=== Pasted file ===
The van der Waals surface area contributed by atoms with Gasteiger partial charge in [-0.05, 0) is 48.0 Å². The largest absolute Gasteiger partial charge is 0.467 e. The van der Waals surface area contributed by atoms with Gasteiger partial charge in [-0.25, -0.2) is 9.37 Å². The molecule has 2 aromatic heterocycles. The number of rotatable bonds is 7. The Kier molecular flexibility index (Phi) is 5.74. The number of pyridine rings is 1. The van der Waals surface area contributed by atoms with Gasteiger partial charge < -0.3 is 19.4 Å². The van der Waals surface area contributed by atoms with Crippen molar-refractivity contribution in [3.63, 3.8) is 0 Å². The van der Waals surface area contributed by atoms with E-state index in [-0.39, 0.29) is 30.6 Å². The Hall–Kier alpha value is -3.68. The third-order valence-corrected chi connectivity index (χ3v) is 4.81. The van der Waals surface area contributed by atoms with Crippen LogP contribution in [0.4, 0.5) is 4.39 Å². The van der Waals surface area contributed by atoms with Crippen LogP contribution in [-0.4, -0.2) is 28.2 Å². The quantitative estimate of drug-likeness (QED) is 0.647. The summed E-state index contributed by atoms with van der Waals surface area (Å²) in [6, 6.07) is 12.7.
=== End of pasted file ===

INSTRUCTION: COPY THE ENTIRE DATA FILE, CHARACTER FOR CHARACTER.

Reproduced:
The van der Waals surface area contributed by atoms with Gasteiger partial charge in [-0.05, 0) is 48.0 Å². The largest absolute Gasteiger partial charge is 0.467 e. The van der Waals surface area contributed by atoms with Gasteiger partial charge in [-0.25, -0.2) is 9.37 Å². The molecule has 2 aromatic heterocycles. The number of rotatable bonds is 7. The Kier molecular flexibility index (Phi) is 5.74. The number of pyridine rings is 1. The van der Waals surface area contributed by atoms with Gasteiger partial charge < -0.3 is 19.4 Å². The van der Waals surface area contributed by atoms with Crippen molar-refractivity contribution in [3.63, 3.8) is 0 Å². The van der Waals surface area contributed by atoms with E-state index in [-0.39, 0.29) is 30.6 Å². The Hall–Kier alpha value is -3.68. The third-order valence-corrected chi connectivity index (χ3v) is 4.81. The van der Waals surface area contributed by atoms with Crippen LogP contribution in [0.4, 0.5) is 4.39 Å². The van der Waals surface area contributed by atoms with Crippen LogP contribution in [-0.4, -0.2) is 28.2 Å². The quantitative estimate of drug-likeness (QED) is 0.647. The summed E-state index contributed by atoms with van der Waals surface area (Å²) in [6, 6.07) is 12.7.